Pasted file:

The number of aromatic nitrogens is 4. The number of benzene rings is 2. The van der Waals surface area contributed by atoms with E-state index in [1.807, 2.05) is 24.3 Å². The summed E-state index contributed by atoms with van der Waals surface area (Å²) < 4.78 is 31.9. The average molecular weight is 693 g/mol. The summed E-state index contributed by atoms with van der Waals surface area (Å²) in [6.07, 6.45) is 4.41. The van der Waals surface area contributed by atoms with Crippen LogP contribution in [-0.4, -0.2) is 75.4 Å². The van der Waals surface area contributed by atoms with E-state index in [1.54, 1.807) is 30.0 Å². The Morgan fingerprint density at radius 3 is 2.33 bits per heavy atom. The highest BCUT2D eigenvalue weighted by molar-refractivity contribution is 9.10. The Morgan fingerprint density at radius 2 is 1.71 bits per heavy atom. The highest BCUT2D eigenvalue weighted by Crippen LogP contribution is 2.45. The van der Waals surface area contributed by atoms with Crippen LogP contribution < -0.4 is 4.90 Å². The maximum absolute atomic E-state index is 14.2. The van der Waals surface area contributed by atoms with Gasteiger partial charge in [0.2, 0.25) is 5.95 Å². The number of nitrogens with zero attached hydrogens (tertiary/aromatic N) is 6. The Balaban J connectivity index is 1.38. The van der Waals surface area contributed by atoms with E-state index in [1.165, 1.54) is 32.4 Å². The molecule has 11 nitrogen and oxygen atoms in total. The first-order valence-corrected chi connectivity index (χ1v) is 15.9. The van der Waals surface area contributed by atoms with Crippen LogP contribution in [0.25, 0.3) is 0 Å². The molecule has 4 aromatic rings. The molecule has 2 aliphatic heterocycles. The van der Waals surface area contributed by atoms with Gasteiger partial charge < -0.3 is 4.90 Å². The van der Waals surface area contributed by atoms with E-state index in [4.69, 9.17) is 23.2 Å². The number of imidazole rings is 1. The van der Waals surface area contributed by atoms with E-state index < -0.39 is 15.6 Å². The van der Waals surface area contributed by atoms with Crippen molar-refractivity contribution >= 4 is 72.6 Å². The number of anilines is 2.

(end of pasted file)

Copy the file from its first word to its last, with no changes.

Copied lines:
The number of aromatic nitrogens is 4. The number of benzene rings is 2. The van der Waals surface area contributed by atoms with E-state index in [1.807, 2.05) is 24.3 Å². The summed E-state index contributed by atoms with van der Waals surface area (Å²) < 4.78 is 31.9. The average molecular weight is 693 g/mol. The summed E-state index contributed by atoms with van der Waals surface area (Å²) in [6.07, 6.45) is 4.41. The van der Waals surface area contributed by atoms with Crippen LogP contribution in [-0.4, -0.2) is 75.4 Å². The van der Waals surface area contributed by atoms with E-state index in [1.54, 1.807) is 30.0 Å². The Morgan fingerprint density at radius 3 is 2.33 bits per heavy atom. The highest BCUT2D eigenvalue weighted by molar-refractivity contribution is 9.10. The Morgan fingerprint density at radius 2 is 1.71 bits per heavy atom. The highest BCUT2D eigenvalue weighted by Crippen LogP contribution is 2.45. The van der Waals surface area contributed by atoms with Crippen LogP contribution < -0.4 is 4.90 Å². The maximum absolute atomic E-state index is 14.2. The van der Waals surface area contributed by atoms with Gasteiger partial charge in [0.2, 0.25) is 5.95 Å². The number of nitrogens with zero attached hydrogens (tertiary/aromatic N) is 6. The Balaban J connectivity index is 1.38. The van der Waals surface area contributed by atoms with E-state index in [1.165, 1.54) is 32.4 Å². The molecule has 11 nitrogen and oxygen atoms in total. The first-order valence-corrected chi connectivity index (χ1v) is 15.9. The van der Waals surface area contributed by atoms with Crippen LogP contribution in [0.25, 0.3) is 0 Å². The molecule has 4 aromatic rings. The molecule has 2 aliphatic heterocycles. The van der Waals surface area contributed by atoms with Gasteiger partial charge < -0.3 is 4.90 Å². The van der Waals surface area contributed by atoms with E-state index in [4.69, 9.17) is 23.2 Å². The number of imidazole rings is 1. The van der Waals surface area contributed by atoms with E-state index < -0.39 is 15.6 Å². The van der Waals surface area contributed by atoms with Crippen molar-refractivity contribution >= 4 is 72.6 Å². The number of anilines is 2.